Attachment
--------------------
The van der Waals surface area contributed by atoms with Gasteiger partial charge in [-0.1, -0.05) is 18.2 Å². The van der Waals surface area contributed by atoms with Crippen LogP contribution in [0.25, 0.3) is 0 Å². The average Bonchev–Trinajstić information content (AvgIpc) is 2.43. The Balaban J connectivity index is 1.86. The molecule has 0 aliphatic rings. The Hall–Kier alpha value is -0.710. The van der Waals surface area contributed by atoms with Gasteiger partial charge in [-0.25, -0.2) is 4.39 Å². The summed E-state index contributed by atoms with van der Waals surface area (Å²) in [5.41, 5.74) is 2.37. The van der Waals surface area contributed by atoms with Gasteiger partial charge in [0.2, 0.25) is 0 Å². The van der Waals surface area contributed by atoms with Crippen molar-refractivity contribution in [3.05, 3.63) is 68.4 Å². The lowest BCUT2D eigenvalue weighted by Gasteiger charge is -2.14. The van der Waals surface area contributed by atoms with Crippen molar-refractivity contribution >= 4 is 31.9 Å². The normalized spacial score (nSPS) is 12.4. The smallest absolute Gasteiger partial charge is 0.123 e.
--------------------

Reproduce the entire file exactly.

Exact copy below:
The van der Waals surface area contributed by atoms with Gasteiger partial charge in [-0.1, -0.05) is 18.2 Å². The van der Waals surface area contributed by atoms with Crippen LogP contribution in [0.25, 0.3) is 0 Å². The average Bonchev–Trinajstić information content (AvgIpc) is 2.43. The Balaban J connectivity index is 1.86. The molecule has 0 aliphatic rings. The Hall–Kier alpha value is -0.710. The van der Waals surface area contributed by atoms with Gasteiger partial charge in [-0.25, -0.2) is 4.39 Å². The summed E-state index contributed by atoms with van der Waals surface area (Å²) in [5.41, 5.74) is 2.37. The van der Waals surface area contributed by atoms with Gasteiger partial charge in [0.2, 0.25) is 0 Å². The van der Waals surface area contributed by atoms with Crippen molar-refractivity contribution in [3.05, 3.63) is 68.4 Å². The lowest BCUT2D eigenvalue weighted by Gasteiger charge is -2.14. The van der Waals surface area contributed by atoms with Crippen molar-refractivity contribution >= 4 is 31.9 Å². The normalized spacial score (nSPS) is 12.4. The smallest absolute Gasteiger partial charge is 0.123 e.